Long distance racing is tough - thats a given. The long hours of training, endless packets of Gu, Gatorade, Nuun, and lots and lots of blood, sweat and tears.
We enter taper ready to collapse because we've worked our asses off so hard. Long runs, tempo runs, fartlek runs, track workouts, ice baths, recovery drinks. Blood, sweat, and so many tears. We've put in our best training cycle ever, our highest mileages to date, and ready to rest for the big day.
As long distance athletes, we put in the months and months of work, and on race day, we can only control so much. It's a gamble we take every time we sign up for a race - you never know what the weather will bring on that day.
Enter the 10-day forecast. Every marathoner I know will click on weather.com 10 days before the big day, in hopes of seeing a high of 55, and overcast skies. For me, add some rain, and you have a perfect race day. Of course, the forecast ALWAYS changes, so we go on weather watch, our emotions roller-coasting with the degrees of Fahrenheit. I behaved myself for the most part this year - I checked last Wednesday, and then didn't start checking it obsessively until this week. My anxiety was creeping up as the highs marched right through the 70's. Oy.
Well documented, this has been my worst performance season to date. I hit consecutive weeks of high mileage, didn't recover enough, and shelled myself day in and day out. I tried to keep up with other athletes around me, instead of focusing and growing myself as an athlete. When I hit rock bottom back in late August/early September, I decided to make a change. I reached out to a friend and fabulous coach who talks mostly in Heart Rate zones. I knew I needed someone who would help bring me back by strictly watching my HR, RPE, and also while acknowledging my level of neuromuscular fatigue and cardiac drift I had going on due to over-training. The exercise physiology nerd in me had taken over. I've had a September full of healing, a month full of great workouts, and a fantastic first 70.3, leaving me full of hope that I could pull off a miracle in Chicago.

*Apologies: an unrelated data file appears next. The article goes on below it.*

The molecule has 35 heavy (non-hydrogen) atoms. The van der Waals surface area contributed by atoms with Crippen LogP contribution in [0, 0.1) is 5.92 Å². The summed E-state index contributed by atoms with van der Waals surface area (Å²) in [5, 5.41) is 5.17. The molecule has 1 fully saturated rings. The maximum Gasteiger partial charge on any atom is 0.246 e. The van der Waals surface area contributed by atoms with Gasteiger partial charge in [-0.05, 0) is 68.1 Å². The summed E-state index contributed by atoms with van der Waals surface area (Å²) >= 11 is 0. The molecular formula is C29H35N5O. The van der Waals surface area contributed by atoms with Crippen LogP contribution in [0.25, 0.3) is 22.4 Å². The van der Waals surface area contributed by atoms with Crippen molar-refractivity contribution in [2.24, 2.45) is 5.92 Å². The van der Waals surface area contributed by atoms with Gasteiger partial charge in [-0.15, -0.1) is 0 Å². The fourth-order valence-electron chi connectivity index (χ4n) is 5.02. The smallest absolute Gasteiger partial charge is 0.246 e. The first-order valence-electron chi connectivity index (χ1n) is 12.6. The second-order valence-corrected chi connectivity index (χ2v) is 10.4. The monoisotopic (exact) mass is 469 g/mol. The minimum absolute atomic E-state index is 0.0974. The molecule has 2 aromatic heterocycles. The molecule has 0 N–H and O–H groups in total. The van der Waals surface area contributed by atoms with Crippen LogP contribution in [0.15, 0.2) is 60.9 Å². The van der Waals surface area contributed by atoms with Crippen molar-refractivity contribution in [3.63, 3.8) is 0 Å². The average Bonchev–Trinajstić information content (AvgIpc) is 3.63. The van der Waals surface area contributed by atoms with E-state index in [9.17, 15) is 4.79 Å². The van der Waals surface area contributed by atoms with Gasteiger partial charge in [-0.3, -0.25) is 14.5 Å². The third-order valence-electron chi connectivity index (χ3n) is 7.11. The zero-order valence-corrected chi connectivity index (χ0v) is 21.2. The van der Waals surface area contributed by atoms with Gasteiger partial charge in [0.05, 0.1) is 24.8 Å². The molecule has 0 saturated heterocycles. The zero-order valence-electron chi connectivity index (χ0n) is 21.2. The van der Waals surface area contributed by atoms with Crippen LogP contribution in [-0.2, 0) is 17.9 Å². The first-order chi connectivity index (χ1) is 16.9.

My race plan is all HR zone driven, not pace driven. Of course, I'd be lying if I said I haven't gone back to ALL of my Garmin files to figure out where my pace may lie in accordance to these HR zones. As the temperature forecast has risen, I've gone back to the race plan and tried to figure out how it'll effect my Chicago finish time.
I made some decisions last night - I will acknowledge the temperature with a polite nod (or a polite middle finger - either way). I will also prepare the best way that I know how. I will be thankful it's not 100 degrees, which would be a much worse suckfest scenario. I will work through each mile of that race staying focused on doing the very best that I can.
Bottom line? Bring it Chicago. I am going to run the smartest race that I can, controlling what I can control. I'm going to give no less than 110% of what I have, and cross that finish line knowing that I have left every ounce of blood, sweat and tears from 2011 on the streets of Chicago.
Good luck to everyone racing this weekend!